The campaigns between 2012 and 2015


The 2012 campaign

In order to clarify the interrelationship between the external Units 26 and 27 and the monastery complex located in the saddle of the hill, the network of paths were re-examined. One of the questions was whether the paths leading from Units 26 and 27, and ending in front of the main monastery’s eastern side indicated the existence of an eastern gate, which would have allowed for rapid communication between the main monastery and the associated outlying structures. 

During the course of excavations on the monastery’s eastern side, no evidence of a gate was found on this side of the complex. Its entire length was devoid of open sections. A test trench excavated on the eastern side of the wall revealed that a section of the wall was destroyed down to the level of the bedrock. The absence of architectural features at this spot led to the original assumption that a gate was once located here. However, due to the extent of the destruction, further statements on this subject are not possible (fig. 3). 

Furthermore, the entire eastern part of the complex was built during a later phase of the monastery (fig. 4). As a consequence, even if an eastern gate had existed in the damaged section of the wall, this would have been associated with a very late construction phase of the monastic complex. 

Thus, the question remains where the paths that led from Units 26 and 27 to the main monastery ended in an entrance of the complex. Since the geophysical measurements recorded in 2014, the north-eastern corner of the complex can be viewed as a potential area for such a feature.

Work in the external units of the monastery


The epigraphic documentation of Coptic graffiti was continued in Units 26, 27 and TT 378. Four visitor’s inscriptions were identified in Unit 26, the founding cell of the Deir el-Bakhît monastery which formed the nucleus of the monastic development that gradually extended over the Dra’ Abu el-Naga hill.

More Coptic graffiti were found in TT 378, a pharaonic tomb which was reused by Coptic monks. The name Anatolius is particularly interesting in this context as he is known as a member of the monastic community both from ostraca that were found in the main monastery as well as from texts that are now housed in the British Museum but originated from Deir el-Bakhît.

More graffiti were discovered in Unit 27 which include several names that could be identified such as Apello, Isak and a man named Aphou.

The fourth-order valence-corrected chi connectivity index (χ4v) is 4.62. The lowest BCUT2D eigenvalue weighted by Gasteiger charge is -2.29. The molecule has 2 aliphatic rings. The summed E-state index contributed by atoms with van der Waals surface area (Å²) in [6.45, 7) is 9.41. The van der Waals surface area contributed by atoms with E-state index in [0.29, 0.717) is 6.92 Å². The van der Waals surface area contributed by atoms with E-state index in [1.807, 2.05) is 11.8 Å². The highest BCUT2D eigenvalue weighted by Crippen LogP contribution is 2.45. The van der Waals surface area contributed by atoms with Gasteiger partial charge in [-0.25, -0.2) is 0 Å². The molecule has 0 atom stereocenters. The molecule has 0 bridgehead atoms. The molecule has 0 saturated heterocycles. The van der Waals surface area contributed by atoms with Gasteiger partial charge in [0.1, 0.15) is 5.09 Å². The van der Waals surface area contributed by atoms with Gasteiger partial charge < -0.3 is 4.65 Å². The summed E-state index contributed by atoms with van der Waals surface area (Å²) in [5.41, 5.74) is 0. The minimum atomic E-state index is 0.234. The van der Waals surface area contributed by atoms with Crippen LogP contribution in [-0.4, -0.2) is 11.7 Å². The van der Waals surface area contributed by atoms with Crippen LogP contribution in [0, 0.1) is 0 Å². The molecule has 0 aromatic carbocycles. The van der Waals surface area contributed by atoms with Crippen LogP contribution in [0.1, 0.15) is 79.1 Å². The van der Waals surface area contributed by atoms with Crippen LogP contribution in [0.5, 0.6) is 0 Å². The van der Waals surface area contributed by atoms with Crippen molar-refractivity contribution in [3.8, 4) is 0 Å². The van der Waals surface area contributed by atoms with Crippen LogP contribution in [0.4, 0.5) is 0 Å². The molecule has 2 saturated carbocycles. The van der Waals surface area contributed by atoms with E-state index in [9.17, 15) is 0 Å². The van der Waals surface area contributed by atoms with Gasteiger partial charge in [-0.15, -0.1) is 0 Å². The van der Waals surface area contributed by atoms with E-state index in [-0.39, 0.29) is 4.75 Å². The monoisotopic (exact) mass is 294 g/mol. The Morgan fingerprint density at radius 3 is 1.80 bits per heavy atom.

The 2013 campaign


Initiation of the pilot project on the sacral topography of the Dra’ Abu el-Naga hill.

Objectives of the pilot project:

One of the objectives was the localization of the monastery’s church. A second objective was to clarify whether the veneration of St. Paul, who is mentioned in textual sources, took place at the site and if so, where this took place and how it was organized. Also to be clarified was whether this sacred space existed in the form of a modest monk’s church or an elaborate structure such as the church of Shenoute in Sohag or the East Church at Abu Mena, and which architectural tradition it was influenced by.

Evidence on the way in which St. Paul was venerated would allow us to draw conclusions on whether a regional pilgrim shrine developed at the site, and on the monastery’s hierarchical status amongst the monasteries that are attested on the Theban West Bank. The significance of the monastery can only be clarified once the sacred buildings and the religious dimension of monastic life as well as the relationship to the cult and worship of Paulos, and the organization of the worship by the monastic community have been studied comprehensively.

As the geophysical investigations, which had initially been planned for the 2013 campaign, had to be postponed until 2014, the search for the church began this year with test excavations at several potential sites in the northern part of the monastic complex.

As a consequence, a test trench was excavated in the north-west corner of the complex, an area in which Peter Grossmann had already suspected a Nile-oriented pharaonic tomb complex with a pylon and a forecourt which seem to have been integrated into the monastery (fig. 5). It could be confirmed that the space was used as a courtyard during the monastery’s existence. The remains of a brick slab pavement came to light in the southern part of the courtyard. Parts of the original mud floor were preserved in the northern half. The natural bedrock is exposed in many areas. No evidence was found in this area that indicated its use as a church. The southern part of the courtyard was filled up with white limestone rubble in order to level out the uneven natural surface of the underlying bedrock. The mud floor and brick slabs were laid upon the limestone fill.

A small room adjoins the south-western part of the courtyard. A staircase is located on the southern side of the room and three clay steps of this feature are preserved (fig. 6).

The floor of the room was paved with limestone and bricks but is badly damaged in many areas. During the last use phase of this room, it was used as a stable for goats.

Excavations were also carried out further to the east. An extremely large, east-west oriented room was found here, whose perimeter walls are constructed with quarry stones.

A test trench was excavated in the eastern section of this room because its size and orientation made it a promising candidate for the location of the church. However, no indications of a church were discovered. Despite this situation, excavation in this area yielded important results regarding the chronology of the monastery’s buildings.

In its last use phase, this area was filled with white lime mortar and compressed limestone debris into which several large storage vessels were set (figs. 7, 8). The western wall of this room was constructed on top of the layer of limestone debris. The adjoining room to the west can therefore be assigned to a later phase of the monastery’s occupation. This observation is significant for the overall chronology of the monastery as it was previously assumed that the oldest structures were located here.